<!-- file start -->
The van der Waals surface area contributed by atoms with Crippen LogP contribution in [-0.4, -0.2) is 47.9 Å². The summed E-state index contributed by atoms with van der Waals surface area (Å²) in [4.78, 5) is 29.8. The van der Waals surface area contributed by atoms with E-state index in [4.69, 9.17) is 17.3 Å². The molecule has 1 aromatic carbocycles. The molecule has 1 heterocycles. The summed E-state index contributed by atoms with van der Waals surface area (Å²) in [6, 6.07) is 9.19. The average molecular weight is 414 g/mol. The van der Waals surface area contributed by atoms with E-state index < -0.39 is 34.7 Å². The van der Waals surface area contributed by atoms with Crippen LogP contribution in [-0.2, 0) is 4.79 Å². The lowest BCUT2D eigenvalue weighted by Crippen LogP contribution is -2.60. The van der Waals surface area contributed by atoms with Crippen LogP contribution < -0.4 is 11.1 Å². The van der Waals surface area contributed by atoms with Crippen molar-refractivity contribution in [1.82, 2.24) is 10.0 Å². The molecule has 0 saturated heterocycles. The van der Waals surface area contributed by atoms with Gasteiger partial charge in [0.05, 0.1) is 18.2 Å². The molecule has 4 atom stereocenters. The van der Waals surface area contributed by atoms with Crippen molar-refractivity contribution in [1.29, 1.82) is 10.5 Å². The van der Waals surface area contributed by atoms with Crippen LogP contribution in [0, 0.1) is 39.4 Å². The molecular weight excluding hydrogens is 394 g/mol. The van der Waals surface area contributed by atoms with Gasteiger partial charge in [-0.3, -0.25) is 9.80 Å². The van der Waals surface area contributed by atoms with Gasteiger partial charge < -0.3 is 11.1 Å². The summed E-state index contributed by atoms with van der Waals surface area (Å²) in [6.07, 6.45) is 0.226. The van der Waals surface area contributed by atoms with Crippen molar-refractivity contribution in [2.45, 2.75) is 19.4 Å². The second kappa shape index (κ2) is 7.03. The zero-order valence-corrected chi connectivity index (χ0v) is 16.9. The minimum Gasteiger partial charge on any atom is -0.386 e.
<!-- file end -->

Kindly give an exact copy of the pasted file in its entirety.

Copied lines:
The van der Waals surface area contributed by atoms with Crippen LogP contribution in [-0.4, -0.2) is 47.9 Å². The summed E-state index contributed by atoms with van der Waals surface area (Å²) in [4.78, 5) is 29.8. The van der Waals surface area contributed by atoms with E-state index in [4.69, 9.17) is 17.3 Å². The molecule has 1 aromatic carbocycles. The molecule has 1 heterocycles. The summed E-state index contributed by atoms with van der Waals surface area (Å²) in [6, 6.07) is 9.19. The average molecular weight is 414 g/mol. The van der Waals surface area contributed by atoms with E-state index < -0.39 is 34.7 Å². The van der Waals surface area contributed by atoms with Crippen LogP contribution in [-0.2, 0) is 4.79 Å². The lowest BCUT2D eigenvalue weighted by Crippen LogP contribution is -2.60. The van der Waals surface area contributed by atoms with Crippen LogP contribution < -0.4 is 11.1 Å². The van der Waals surface area contributed by atoms with Crippen molar-refractivity contribution in [1.82, 2.24) is 10.0 Å². The molecule has 0 saturated heterocycles. The van der Waals surface area contributed by atoms with Gasteiger partial charge in [0.05, 0.1) is 18.2 Å². The molecule has 4 atom stereocenters. The van der Waals surface area contributed by atoms with Crippen molar-refractivity contribution in [1.29, 1.82) is 10.5 Å². The van der Waals surface area contributed by atoms with Crippen LogP contribution in [0, 0.1) is 39.4 Å². The molecular weight excluding hydrogens is 394 g/mol. The van der Waals surface area contributed by atoms with Gasteiger partial charge in [-0.3, -0.25) is 9.80 Å². The van der Waals surface area contributed by atoms with Gasteiger partial charge < -0.3 is 11.1 Å². The summed E-state index contributed by atoms with van der Waals surface area (Å²) in [6.07, 6.45) is 0.226. The van der Waals surface area contributed by atoms with Crippen molar-refractivity contribution in [2.45, 2.75) is 19.4 Å². The second kappa shape index (κ2) is 7.03. The zero-order valence-corrected chi connectivity index (χ0v) is 16.9. The minimum Gasteiger partial charge on any atom is -0.386 e.